Writing Short Stories with Stella Duffy

Last Monday, on a bitterly cold January night, I made my way across Vauxhall Pleasure Gardens toward the lights of Tea House Theatre Cafe. I was a bit nervous and excited as I’d been looking forward to our salon with the amazing Stella Duffy for months. She’d kindly offered to come along as a Words Away guest after I’d met her last year at a reading of her novel, London Lies Beneath, at Camberwell Library . 

Emma Darwin, Stella Duffy & Kellie Jackson

Emma Darwin, Stella Duffy & Kellie Jackson

Everyone gathered inside the cafe, shedding layers of coats and scarves and sorting out drinks. The Tea House cat gave us some mild competition for the comfy chairs before we settled in for a lively discussion. Emma Darwin posed some fab questions and Stella spoke about her prolific and varied career including over fifty-five short story commissions. We covered kilometres of ground in the space of an hour and half, with Q & A’s at the end. We chatted about how to get a story down, tips for writing for radio, approaches to writing dialect and how to heighten your odds for winning a competition. If you’d like to know more, come to the next salon and I’ll pass it on!

The Tea House cat

The Tea House cat

I loved Stella’s no nonsense attitude to the work of writing - not for her the myth of the tortured artist. She challenged the received wisdom often wheeled out to aspiring writers; ‘write what you know’ - ‘bollocks'! Write the thing you're passionate about, said Stella. It’s OK to write badly. Dismissing ‘talent’ and ‘voice’ - to a few gasps from the audience and possibly me - Stella’s all about doing. Her process for writing a story, informed by her theatre background, means waiting until the idea is formed, more or less, in her head. Then she gets the story down on paper, usually in a day. Rewrites always make it better. Leave gaps for the reader. Plot is what happens - story is what’s underneath and where the magic happens. Forget, 'show not tell’ - more gasps - think about how repercussion, the emotional content, is always more interesting than the action onstage (or on the page). Macbeth, with the off stage murders is a prime example, or Medea, after she’s killed her children.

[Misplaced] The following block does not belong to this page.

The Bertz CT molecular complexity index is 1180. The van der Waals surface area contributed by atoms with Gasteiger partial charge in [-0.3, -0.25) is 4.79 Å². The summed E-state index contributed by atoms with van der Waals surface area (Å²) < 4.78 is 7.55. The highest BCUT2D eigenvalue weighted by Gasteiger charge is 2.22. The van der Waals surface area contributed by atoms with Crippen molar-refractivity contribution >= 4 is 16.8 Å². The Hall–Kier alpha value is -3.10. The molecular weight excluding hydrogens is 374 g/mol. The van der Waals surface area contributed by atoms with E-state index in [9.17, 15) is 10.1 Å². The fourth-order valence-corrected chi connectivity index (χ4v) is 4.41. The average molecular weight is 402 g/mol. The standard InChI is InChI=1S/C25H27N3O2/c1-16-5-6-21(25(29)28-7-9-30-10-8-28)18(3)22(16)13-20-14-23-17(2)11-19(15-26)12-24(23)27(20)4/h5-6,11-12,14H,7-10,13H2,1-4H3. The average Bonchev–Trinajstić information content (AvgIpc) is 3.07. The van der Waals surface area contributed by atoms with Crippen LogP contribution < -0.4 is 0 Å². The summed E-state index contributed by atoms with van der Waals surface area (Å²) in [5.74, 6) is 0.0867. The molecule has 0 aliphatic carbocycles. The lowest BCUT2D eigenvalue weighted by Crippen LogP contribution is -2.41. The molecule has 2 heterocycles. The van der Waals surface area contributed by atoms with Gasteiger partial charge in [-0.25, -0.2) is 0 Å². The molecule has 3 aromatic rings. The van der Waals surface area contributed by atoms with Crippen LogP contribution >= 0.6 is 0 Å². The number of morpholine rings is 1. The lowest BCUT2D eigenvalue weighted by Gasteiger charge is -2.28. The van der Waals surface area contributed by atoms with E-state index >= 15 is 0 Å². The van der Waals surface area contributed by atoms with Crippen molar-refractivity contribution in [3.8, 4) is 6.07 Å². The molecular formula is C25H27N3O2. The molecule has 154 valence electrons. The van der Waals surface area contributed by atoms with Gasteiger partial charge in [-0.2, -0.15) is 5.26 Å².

Lucy, in the audience, asked if Stella would read.  We loved hearing an extract of ‘From the River’s Mouth’, a radio commission from Stella’s collection, Everything Is Moving, Everything Is Joined. The time whipped by. Stella’s parting comments were, ‘do not give up! Write 500 words. No matter what.’ 

Rugging up for the journey home I shared a ride with Emma and two others, all of us enthused by Stella’s energy and charisma. It was an inspiring salon with a big thank you to Stella. No more long walks or ruminating for me! Time is short. Get writing!

Our next salon is Publicity for Writers: How To Get It and How To Survive It, with best selling NY Times author and former publicist to a major publishing house, Ruth Ware. It’s going to be an useful one for writers and interesting to readers too - I hope to see you there!


PS, for a great short story, Stella recommends reading Katherine Mansfield. Also, read J.D Salinger’s volume of two novellas, Raise High The Roof Beam, and Seymour: An introduction.

Links: Stella Duffy, Emma Darwin